John Crane - Introducing John Crane’s New Type 93LR Non-Contacting Bushing Separation Seal

Introducing John Crane’s New Type 93LR Non-Contacting Bushing Separation Seal

February 21, 2022 | 5 minute read


Dry gas seals are an integral part of modern centrifugal compressors. They provide reliable shaft sealing on turbomachinery and reduce process gas leakage. The separation seal is located between the dry gas seal and bearing cavity and uses separation gas flow to protect the dry gas seal from oil ingress and prevent leakage from the dry gas seal into the lube oil cavity. It is integral to the dry gas seal and a key element for the safe and normal operation of the compressor.

Separation seals can be in the form of labyrinths, contacting bushing seals like the John Crane Type 83, and non-contacting bushing seals like the John Crane Type 93FR. Labyrinths require a large clearance to ensure contact-free operation. Both the thermal clearance and radial shaft movements from oil film bearings are drivers of this clearance gap. As a result, labyrinths suffer from the highest separation gas consumption. By comparison, contacting bushings have the minimum clearance and gas consumption, but incur wear.

API 692 recommends the separation seals should be non-contacting bushing seals [1]. However, gas consumption of traditional non-contacting bushings is not constant because the clearance of non-contacting bushings is largest during cold/static conditions and is smaller during hot/dynamic conditions. This is due to the coefficient of thermal expansion for carbon being only half of the surrounding metal sleeve. Therefore, to mitigate the contact, the traditional non-contacting bushing design needs to account for the difference in thermal coefficient of expansion.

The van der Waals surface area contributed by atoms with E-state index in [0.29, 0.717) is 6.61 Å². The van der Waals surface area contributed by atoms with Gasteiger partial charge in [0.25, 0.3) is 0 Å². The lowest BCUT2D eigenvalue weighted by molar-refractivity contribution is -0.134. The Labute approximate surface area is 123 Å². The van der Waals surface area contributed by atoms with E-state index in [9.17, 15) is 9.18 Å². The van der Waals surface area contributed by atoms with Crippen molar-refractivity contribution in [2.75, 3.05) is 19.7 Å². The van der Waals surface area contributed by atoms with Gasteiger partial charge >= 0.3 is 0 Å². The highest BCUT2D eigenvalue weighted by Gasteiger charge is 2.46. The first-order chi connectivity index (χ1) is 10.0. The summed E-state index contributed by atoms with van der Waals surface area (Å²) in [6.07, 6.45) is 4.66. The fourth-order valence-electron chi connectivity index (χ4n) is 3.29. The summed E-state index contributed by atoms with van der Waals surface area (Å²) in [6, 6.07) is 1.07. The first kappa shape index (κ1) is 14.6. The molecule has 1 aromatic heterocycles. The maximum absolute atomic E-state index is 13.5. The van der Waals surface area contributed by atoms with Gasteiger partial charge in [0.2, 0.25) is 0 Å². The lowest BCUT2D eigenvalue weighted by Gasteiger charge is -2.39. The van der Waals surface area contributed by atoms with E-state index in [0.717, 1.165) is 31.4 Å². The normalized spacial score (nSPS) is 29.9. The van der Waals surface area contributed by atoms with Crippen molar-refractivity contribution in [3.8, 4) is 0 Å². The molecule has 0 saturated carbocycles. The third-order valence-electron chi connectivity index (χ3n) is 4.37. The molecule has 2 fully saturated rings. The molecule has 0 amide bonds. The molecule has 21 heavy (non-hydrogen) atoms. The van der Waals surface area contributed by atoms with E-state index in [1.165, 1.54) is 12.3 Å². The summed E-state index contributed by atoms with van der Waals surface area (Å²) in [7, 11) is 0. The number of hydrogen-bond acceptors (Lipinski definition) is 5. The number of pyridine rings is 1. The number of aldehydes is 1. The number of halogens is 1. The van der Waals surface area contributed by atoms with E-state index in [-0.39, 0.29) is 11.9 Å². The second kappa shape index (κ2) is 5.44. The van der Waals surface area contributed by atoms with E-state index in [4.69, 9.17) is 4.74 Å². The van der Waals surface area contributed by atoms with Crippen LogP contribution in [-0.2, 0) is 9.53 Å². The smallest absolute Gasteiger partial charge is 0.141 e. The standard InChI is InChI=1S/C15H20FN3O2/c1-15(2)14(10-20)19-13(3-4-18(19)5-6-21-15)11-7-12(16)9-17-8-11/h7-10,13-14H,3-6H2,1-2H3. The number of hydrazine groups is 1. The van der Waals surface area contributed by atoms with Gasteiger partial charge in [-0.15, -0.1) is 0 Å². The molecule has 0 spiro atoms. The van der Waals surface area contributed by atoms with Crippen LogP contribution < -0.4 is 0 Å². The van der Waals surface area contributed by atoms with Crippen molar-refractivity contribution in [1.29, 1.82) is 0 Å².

With nearly 30 years of separation seal design and application experience, John Crane developed a new separation seal that improves oil restriction capability and mitigates the disadvantages of non-contacting variants.

The Type 93LR is a lift-off, non-contacting, bushing seal which combines dry gas seal and separation seal technology. In the static unpressurized condition, the Type 93LR carbon ring closely fits with the shaft/sleeve, leading to a tight restriction preventing oil ingress. In the pressurized condition, the Type 93LR lifts and forms a stiff film for a wear-free operation. In high vibration conditions as described in ISO 7919-3 and API 617, the stiff gas film helps prevent wear.

The Type 93LR also features a patented joint design to further minimize the oil ingress and unwanted gas leakage through the joints. The separation gas velocity in static and dynamic conditions will be higher than the API 692 requirement of gas velocity to prevent dry gas seal oil ingress, while the gas consumption is ~50% lower than the Type 93FR non-contacting bushing and ~80% lower than a labyrinth in the flow control mode. For customers, this can dramatically improve energy efficiency and decrease expenditure. This solution has no restriction to gas types or dew point.

The Type 93LR has undergone intensive testing programs that validate the concept, showing no wear and no oil ingress while maintaining consistent low separation gas consumption. Particularly valuable to end-users with legacy compressor systems, the Type 93LR can be retrofitted to installed separation seals with minimum modifications to the gas seal support system to ensure the fastest payback. This makes the Type 93LR an ideal choice for every application that requires a separation seal with minimum consumption, while also providing constant protection against bearing oil.


[1] API Standard 692: Dry Gas Sealing Systems for Axial, Centrifugal, Rotary Screw Compressors and Expanders, 1st ed., American Petroleum Institute, Washington D.C, June 2018. 

Visit the product page for more information including technical specification and product advantages. 

Watch this informative video that shows unique features of the lift off function and static and dynamic operation.

Download our whitepaper to learn more about API 692 suggested best practice.

Contact us today to discuss any questions with our turbomachinery experts

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